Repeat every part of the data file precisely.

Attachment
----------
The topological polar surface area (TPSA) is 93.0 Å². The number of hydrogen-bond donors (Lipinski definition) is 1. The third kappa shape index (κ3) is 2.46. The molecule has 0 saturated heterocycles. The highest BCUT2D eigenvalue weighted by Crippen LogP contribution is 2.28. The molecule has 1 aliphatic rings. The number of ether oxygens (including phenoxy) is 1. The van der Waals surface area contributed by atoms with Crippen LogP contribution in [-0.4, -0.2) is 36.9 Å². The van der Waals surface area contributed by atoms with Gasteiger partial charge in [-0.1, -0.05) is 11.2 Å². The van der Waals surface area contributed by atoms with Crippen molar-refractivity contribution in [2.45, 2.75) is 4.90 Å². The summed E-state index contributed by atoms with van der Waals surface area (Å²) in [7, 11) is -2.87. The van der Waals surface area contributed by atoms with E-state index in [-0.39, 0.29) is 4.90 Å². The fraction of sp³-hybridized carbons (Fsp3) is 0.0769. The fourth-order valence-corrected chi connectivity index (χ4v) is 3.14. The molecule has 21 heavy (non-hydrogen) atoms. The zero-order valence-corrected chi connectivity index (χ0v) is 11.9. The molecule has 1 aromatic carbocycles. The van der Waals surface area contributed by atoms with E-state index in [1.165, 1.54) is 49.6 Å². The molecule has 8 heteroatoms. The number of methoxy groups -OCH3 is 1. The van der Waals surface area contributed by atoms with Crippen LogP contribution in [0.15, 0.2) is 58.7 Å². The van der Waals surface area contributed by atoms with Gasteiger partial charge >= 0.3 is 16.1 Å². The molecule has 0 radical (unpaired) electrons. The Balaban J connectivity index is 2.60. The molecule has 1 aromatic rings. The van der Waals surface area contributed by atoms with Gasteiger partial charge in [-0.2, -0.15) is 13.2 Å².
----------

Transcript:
The topological polar surface area (TPSA) is 93.0 Å². The number of hydrogen-bond donors (Lipinski definition) is 1. The third kappa shape index (κ3) is 2.46. The molecule has 0 saturated heterocycles. The highest BCUT2D eigenvalue weighted by Crippen LogP contribution is 2.28. The molecule has 1 aliphatic rings. The number of ether oxygens (including phenoxy) is 1. The van der Waals surface area contributed by atoms with Crippen LogP contribution in [-0.4, -0.2) is 36.9 Å². The van der Waals surface area contributed by atoms with Gasteiger partial charge in [-0.1, -0.05) is 11.2 Å². The van der Waals surface area contributed by atoms with Crippen molar-refractivity contribution in [2.45, 2.75) is 4.90 Å². The summed E-state index contributed by atoms with van der Waals surface area (Å²) in [7, 11) is -2.87. The van der Waals surface area contributed by atoms with E-state index in [-0.39, 0.29) is 4.90 Å². The fraction of sp³-hybridized carbons (Fsp3) is 0.0769. The fourth-order valence-corrected chi connectivity index (χ4v) is 3.14. The molecule has 21 heavy (non-hydrogen) atoms. The zero-order valence-corrected chi connectivity index (χ0v) is 11.9. The molecule has 1 aromatic carbocycles. The van der Waals surface area contributed by atoms with E-state index in [1.165, 1.54) is 49.6 Å². The molecule has 8 heteroatoms. The number of methoxy groups -OCH3 is 1. The van der Waals surface area contributed by atoms with Crippen LogP contribution in [0.15, 0.2) is 58.7 Å². The van der Waals surface area contributed by atoms with Gasteiger partial charge >= 0.3 is 16.1 Å². The molecule has 0 radical (unpaired) electrons. The Balaban J connectivity index is 2.60. The molecule has 1 aromatic rings. The van der Waals surface area contributed by atoms with Gasteiger partial charge in [-0.2, -0.15) is 13.2 Å².